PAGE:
It is important to determine, before school begins, what you hope to accomplish with your students by the end of the school year. Come up with four to seven major goals that identify what it is you want your students to know or be able to do differently at the end of the year that they didn’t know or were unable to do on the first day of school.
Long-range goals can be a mix of instructional/academic goals and behavioral/social goals. Instructional goals focus on what students will be able to do academically by the end of the year. Behavioral goals focus on the attitudes or traits you hope to instill in your students.
Having long-range goals will help you plan and make decisions on a daily basis throughout the year. For instance, if a goal is for students to plan and complete long-range projects, you should plan on devoting instructional time to several long-range projects over the course of the year.
Your goals should also help you make decisions regarding what you want to emphasize with students. If one of your goals is that students will "learn to study independently and stay on task," then you need to make an effort throughout the year to discuss, model, and provide feedback regarding students' on task behavior.
Sharing your goals with your students and their families at the beginning of the year will let them know what you feel is important and where you hope to guide students.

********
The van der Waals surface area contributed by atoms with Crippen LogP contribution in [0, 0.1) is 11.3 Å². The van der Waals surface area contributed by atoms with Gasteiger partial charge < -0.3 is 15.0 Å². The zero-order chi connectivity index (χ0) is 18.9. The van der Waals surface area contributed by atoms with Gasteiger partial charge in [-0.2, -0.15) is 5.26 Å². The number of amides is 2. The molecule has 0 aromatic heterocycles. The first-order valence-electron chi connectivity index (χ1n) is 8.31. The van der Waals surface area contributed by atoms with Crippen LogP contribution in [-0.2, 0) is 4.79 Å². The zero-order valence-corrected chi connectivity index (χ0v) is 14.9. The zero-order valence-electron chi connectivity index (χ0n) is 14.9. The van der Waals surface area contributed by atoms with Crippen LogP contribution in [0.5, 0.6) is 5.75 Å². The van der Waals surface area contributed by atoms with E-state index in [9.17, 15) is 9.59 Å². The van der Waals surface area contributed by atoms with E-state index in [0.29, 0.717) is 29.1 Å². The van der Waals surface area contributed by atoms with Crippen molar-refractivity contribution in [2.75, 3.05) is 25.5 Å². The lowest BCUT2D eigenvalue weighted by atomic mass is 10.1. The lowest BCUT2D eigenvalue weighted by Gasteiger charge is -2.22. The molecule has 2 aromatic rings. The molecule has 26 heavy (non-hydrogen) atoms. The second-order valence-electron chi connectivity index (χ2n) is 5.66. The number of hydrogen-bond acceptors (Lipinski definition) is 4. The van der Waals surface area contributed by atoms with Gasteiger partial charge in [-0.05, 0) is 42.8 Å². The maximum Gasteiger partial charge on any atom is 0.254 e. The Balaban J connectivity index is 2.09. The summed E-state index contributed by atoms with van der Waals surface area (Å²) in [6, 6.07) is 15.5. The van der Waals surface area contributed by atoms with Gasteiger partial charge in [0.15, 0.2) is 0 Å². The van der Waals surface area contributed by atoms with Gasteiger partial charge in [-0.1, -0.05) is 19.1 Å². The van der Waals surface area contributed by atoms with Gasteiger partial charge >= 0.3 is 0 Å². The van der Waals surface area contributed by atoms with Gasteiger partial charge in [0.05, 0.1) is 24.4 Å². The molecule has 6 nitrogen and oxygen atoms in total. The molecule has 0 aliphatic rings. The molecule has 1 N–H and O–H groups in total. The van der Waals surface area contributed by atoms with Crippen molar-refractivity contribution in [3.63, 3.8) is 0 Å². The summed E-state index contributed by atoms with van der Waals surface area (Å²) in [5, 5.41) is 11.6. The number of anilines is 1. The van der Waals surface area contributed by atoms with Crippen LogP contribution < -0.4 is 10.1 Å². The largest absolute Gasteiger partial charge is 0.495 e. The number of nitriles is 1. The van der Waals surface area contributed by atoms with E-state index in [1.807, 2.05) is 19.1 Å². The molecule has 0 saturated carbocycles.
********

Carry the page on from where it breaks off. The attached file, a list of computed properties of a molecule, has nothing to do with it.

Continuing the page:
Identifying long-range goals will also help you stay on track throughout the year. As the year progresses, you can periodically ask yourself if what you are doing on a daily basis is aiding (or hindering) your efforts to help students reach the goals you’ve set.
To develop long-range goals, consider these questions:
What do you want students to be able to know and do at the end of the year that they may not know or be able to do now? What knowledge, processes, attitudes, behaviors, or traits do you hope to instill in your students? What do you want students to remember about their year with you?
What are the building, district, and/or state level goals for your students in the grade level or subject you teach? Your goals should reflect some of these.
What goals do other teachers at your grade level have for their students? How about your colleagues at the next grade level—what do they feel students coming to them will need to be successful?